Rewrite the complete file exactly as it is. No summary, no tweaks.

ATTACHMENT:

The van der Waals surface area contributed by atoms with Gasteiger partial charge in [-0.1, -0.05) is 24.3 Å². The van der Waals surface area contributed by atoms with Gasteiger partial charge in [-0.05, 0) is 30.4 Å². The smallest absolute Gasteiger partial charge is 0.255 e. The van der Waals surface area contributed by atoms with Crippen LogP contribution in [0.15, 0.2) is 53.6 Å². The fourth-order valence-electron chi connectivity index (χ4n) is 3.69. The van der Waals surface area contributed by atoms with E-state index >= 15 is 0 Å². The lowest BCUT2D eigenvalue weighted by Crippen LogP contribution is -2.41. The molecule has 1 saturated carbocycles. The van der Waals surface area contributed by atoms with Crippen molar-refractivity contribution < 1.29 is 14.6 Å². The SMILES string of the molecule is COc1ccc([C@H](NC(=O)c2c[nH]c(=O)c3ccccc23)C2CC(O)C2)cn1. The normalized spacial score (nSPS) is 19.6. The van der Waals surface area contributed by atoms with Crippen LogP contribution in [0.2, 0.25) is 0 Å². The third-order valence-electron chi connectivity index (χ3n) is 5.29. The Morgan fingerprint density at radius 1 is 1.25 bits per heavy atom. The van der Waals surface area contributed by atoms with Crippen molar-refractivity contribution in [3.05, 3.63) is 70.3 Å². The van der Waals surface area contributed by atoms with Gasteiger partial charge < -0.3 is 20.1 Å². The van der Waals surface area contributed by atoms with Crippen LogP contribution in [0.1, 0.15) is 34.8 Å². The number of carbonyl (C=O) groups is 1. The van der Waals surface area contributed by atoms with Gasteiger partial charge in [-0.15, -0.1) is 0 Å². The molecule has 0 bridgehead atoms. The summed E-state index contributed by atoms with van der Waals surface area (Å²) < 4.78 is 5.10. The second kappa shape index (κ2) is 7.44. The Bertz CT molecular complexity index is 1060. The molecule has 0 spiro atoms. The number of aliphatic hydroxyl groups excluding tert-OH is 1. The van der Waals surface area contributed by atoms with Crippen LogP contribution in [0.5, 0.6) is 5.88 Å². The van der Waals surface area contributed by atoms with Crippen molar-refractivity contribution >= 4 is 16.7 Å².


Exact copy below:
The van der Waals surface area contributed by atoms with Gasteiger partial charge in [-0.1, -0.05) is 24.3 Å². The van der Waals surface area contributed by atoms with Gasteiger partial charge in [-0.05, 0) is 30.4 Å². The smallest absolute Gasteiger partial charge is 0.255 e. The van der Waals surface area contributed by atoms with Crippen LogP contribution in [0.15, 0.2) is 53.6 Å². The fourth-order valence-electron chi connectivity index (χ4n) is 3.69. The van der Waals surface area contributed by atoms with E-state index >= 15 is 0 Å². The lowest BCUT2D eigenvalue weighted by Crippen LogP contribution is -2.41. The molecule has 1 saturated carbocycles. The van der Waals surface area contributed by atoms with Crippen molar-refractivity contribution < 1.29 is 14.6 Å². The SMILES string of the molecule is COc1ccc([C@H](NC(=O)c2c[nH]c(=O)c3ccccc23)C2CC(O)C2)cn1. The normalized spacial score (nSPS) is 19.6. The van der Waals surface area contributed by atoms with Crippen LogP contribution in [0.2, 0.25) is 0 Å². The third-order valence-electron chi connectivity index (χ3n) is 5.29. The Morgan fingerprint density at radius 1 is 1.25 bits per heavy atom. The van der Waals surface area contributed by atoms with Crippen molar-refractivity contribution in [3.05, 3.63) is 70.3 Å². The van der Waals surface area contributed by atoms with Gasteiger partial charge < -0.3 is 20.1 Å². The van der Waals surface area contributed by atoms with Crippen LogP contribution in [0.1, 0.15) is 34.8 Å². The number of carbonyl (C=O) groups is 1. The van der Waals surface area contributed by atoms with Gasteiger partial charge in [-0.15, -0.1) is 0 Å². The molecule has 0 bridgehead atoms. The summed E-state index contributed by atoms with van der Waals surface area (Å²) < 4.78 is 5.10. The second kappa shape index (κ2) is 7.44. The Bertz CT molecular complexity index is 1060. The molecule has 0 spiro atoms. The number of aliphatic hydroxyl groups excluding tert-OH is 1. The van der Waals surface area contributed by atoms with Crippen LogP contribution in [0.5, 0.6) is 5.88 Å². The van der Waals surface area contributed by atoms with Crippen molar-refractivity contribution >= 4 is 16.7 Å².